COLUMBUS, Ohio (WCMH) – Beginning Monday, a law allowing gun-owning Ohioans the right to carry a concealed handgun without a permit takes effect.
Under the “constitutional carry” bill, signed into law by Gov. Mike DeWine in March, Ohioans 21 and older who are legally eligible to own and carry a firearm are no longer required to obtain a concealed carry permit – nor prove competency in operating a firearm – to carry a concealed handgun.
“About half the states now have this provision and this is consistent, I think, with the United States Constitution,” DeWine said two weeks after signing the bill into law.
Under the law, there remain areas where a weapon cannot be carried, such as schools, government facilities, and airports. Businesses and property owners may also post a no-firearms notice. As far as where they can go, if there is no notice, weapons will be allowed into establishments that serve alcohol, but the person with the weapon may not drink.
To carry a concealed weapon legally, people have to be eligible to do so. That includes being:
- At least 21 year old
- Legal U.S. resident
- Not a fugitive, under indictment, or have pleaded guilty to a felony, a drug offense, or a misdemeanor offense of violence
- Not having been committed to a mental institution or determined to be mentally incompetent
- Not the subject of a civil protection order
- Not discharged dishonorably from the military
While gun control advocates and some Ohio law enforcement agencies opposed the bill, removing the permit requirement was the top legislative priority for the Buckeye Firearms Association, a Westerville-based gun rights advocacy group, according to its legislative affairs director Rob Sexton.
A concealed carry license holder himself, Sexton said it took about two or three months from the time he signed up for a class to the time he received a permit. That’s too long, he said, for Ohioans in dire need of protection.
“Ohio’s Constitution reads that people have a right to keep and bear arms for their self defense,” Sexton said. “When you install hurdles in front of that, you prevent people from protecting themselves.”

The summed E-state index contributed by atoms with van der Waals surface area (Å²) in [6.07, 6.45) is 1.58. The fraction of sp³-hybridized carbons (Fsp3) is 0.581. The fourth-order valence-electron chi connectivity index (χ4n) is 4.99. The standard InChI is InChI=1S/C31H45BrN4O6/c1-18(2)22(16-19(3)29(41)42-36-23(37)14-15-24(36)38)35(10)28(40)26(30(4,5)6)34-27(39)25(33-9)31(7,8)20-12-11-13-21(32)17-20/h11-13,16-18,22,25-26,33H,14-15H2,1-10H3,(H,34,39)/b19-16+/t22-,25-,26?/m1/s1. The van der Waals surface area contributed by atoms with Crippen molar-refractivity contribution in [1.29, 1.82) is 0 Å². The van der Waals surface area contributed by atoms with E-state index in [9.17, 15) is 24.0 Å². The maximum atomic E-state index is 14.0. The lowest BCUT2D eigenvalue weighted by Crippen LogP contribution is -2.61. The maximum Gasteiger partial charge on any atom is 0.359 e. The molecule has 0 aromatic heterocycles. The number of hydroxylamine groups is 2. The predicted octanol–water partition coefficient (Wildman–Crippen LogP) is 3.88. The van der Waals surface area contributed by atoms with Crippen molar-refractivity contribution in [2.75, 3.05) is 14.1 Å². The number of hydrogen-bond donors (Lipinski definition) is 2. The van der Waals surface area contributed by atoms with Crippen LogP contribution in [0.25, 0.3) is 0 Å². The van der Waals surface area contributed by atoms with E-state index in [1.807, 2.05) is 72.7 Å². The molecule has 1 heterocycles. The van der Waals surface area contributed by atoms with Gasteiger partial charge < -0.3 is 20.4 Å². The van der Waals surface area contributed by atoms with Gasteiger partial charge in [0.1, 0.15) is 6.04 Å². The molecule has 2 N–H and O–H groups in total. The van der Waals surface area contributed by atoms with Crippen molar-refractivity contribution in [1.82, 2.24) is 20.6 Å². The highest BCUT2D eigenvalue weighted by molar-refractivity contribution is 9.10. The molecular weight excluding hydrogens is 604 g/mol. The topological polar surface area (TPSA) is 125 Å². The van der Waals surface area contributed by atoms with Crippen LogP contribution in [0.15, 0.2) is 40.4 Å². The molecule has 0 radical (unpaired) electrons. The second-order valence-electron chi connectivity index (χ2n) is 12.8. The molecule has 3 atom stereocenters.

Opponents of the bill, including Ohio’s Fraternal Order of Police and gun control advocates like Moms Demand Action, argued that the permitless carry bill will lead to more guns and violence on the streets.
Michelle Heym, legislative co-lead for Columbus’ chapter of Moms Demand Action, said the local sheriff’s ability to suspend or revoke an applicant’s license is another safeguard in preventing illegal gun owners from carrying.
“We know that guns can be purchased at gun shows, online, and at illegal gun dealers across the country without a background check,” Heym said while testifying against the bill in February. “Maybe you don’t realize that there is the illegal trafficking of guns in our country, where people can bypass a thorough background check.”
The law also eliminates the requirement that Ohioans “promptly inform” law enforcement that they’re in possession of a concealed firearm – a move that Michael Weinman, government affairs director for the Ohio Fraternal Order of Police, said forces law enforcement to “assume that anyone armed is law-abiding and not a threat to an officer.”
Instead, law enforcement officers would bear the burden of asking the person if they have a concealed weapon, to which the gun owner must answer truthfully or be charged with a second-degree misdemeanor, the bill reads.
A total of 94,298 Ohioans were issued a new concealed carry permit in 2021 — with Franklin County residents accounting for nearly 7% of the state’s new licenses, according to the attorney general’s office. Data from 2020 indicates about 700,000 Ohioans held active licenses.
Keeping a concealed carry license will now be up to the person. Dean Rieck, executive director of Buckeye Firearms Association, said in an email he plans to keep and maintain his.
“I don’t personally know anyone without a license who plans to start carrying permitless,” Rieck said. “I’m certain many people will, but most don’t announce information like that.”
It’s likely, he said, that people will simply allow their licenses to expire as time goes on, and Ohioans will no longer be required to carry their license on them.